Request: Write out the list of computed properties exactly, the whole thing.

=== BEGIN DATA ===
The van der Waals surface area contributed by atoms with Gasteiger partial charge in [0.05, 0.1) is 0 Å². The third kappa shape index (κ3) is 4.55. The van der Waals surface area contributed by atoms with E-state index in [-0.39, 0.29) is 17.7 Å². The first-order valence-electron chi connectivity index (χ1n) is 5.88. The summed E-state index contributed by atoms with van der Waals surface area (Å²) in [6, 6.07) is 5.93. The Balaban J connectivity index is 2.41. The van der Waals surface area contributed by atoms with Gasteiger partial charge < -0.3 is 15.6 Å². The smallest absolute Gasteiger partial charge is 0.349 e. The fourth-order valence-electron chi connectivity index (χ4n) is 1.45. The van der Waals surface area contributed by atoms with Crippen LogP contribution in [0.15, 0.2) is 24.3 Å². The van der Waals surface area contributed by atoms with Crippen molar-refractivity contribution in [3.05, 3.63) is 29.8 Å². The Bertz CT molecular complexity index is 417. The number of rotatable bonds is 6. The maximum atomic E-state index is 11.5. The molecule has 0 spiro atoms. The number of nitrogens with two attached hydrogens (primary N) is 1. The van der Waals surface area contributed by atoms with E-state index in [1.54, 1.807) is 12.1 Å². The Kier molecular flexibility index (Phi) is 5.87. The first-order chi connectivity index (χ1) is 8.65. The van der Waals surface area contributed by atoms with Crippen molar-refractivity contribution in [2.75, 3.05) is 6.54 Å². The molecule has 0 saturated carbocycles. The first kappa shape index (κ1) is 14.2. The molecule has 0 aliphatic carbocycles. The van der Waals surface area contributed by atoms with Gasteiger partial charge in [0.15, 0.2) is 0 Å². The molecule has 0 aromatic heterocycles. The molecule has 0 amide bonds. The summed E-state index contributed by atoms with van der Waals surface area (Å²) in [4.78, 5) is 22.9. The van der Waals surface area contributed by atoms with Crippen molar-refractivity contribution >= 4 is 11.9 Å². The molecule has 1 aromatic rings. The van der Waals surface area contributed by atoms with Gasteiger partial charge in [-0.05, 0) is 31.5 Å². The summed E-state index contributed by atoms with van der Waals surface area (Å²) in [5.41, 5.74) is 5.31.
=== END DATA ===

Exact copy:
The van der Waals surface area contributed by atoms with Gasteiger partial charge in [0.05, 0.1) is 0 Å². The third kappa shape index (κ3) is 4.55. The van der Waals surface area contributed by atoms with E-state index in [-0.39, 0.29) is 17.7 Å². The first-order valence-electron chi connectivity index (χ1n) is 5.88. The summed E-state index contributed by atoms with van der Waals surface area (Å²) in [6, 6.07) is 5.93. The Balaban J connectivity index is 2.41. The van der Waals surface area contributed by atoms with Gasteiger partial charge < -0.3 is 15.6 Å². The smallest absolute Gasteiger partial charge is 0.349 e. The fourth-order valence-electron chi connectivity index (χ4n) is 1.45. The van der Waals surface area contributed by atoms with Crippen LogP contribution in [0.15, 0.2) is 24.3 Å². The van der Waals surface area contributed by atoms with Crippen molar-refractivity contribution in [3.05, 3.63) is 29.8 Å². The Bertz CT molecular complexity index is 417. The number of rotatable bonds is 6. The maximum atomic E-state index is 11.5. The molecule has 0 spiro atoms. The number of nitrogens with two attached hydrogens (primary N) is 1. The van der Waals surface area contributed by atoms with E-state index in [1.54, 1.807) is 12.1 Å². The Kier molecular flexibility index (Phi) is 5.87. The first-order chi connectivity index (χ1) is 8.65. The van der Waals surface area contributed by atoms with Crippen molar-refractivity contribution in [2.75, 3.05) is 6.54 Å². The molecule has 0 saturated carbocycles. The first kappa shape index (κ1) is 14.2. The molecule has 0 aliphatic carbocycles. The van der Waals surface area contributed by atoms with Gasteiger partial charge in [0.15, 0.2) is 0 Å². The molecule has 0 aromatic heterocycles. The molecule has 0 amide bonds. The summed E-state index contributed by atoms with van der Waals surface area (Å²) in [4.78, 5) is 22.9. The van der Waals surface area contributed by atoms with Crippen molar-refractivity contribution >= 4 is 11.9 Å². The molecule has 1 aromatic rings. The van der Waals surface area contributed by atoms with Gasteiger partial charge in [-0.05, 0) is 31.5 Å². The summed E-state index contributed by atoms with van der Waals surface area (Å²) in [5.41, 5.74) is 5.31.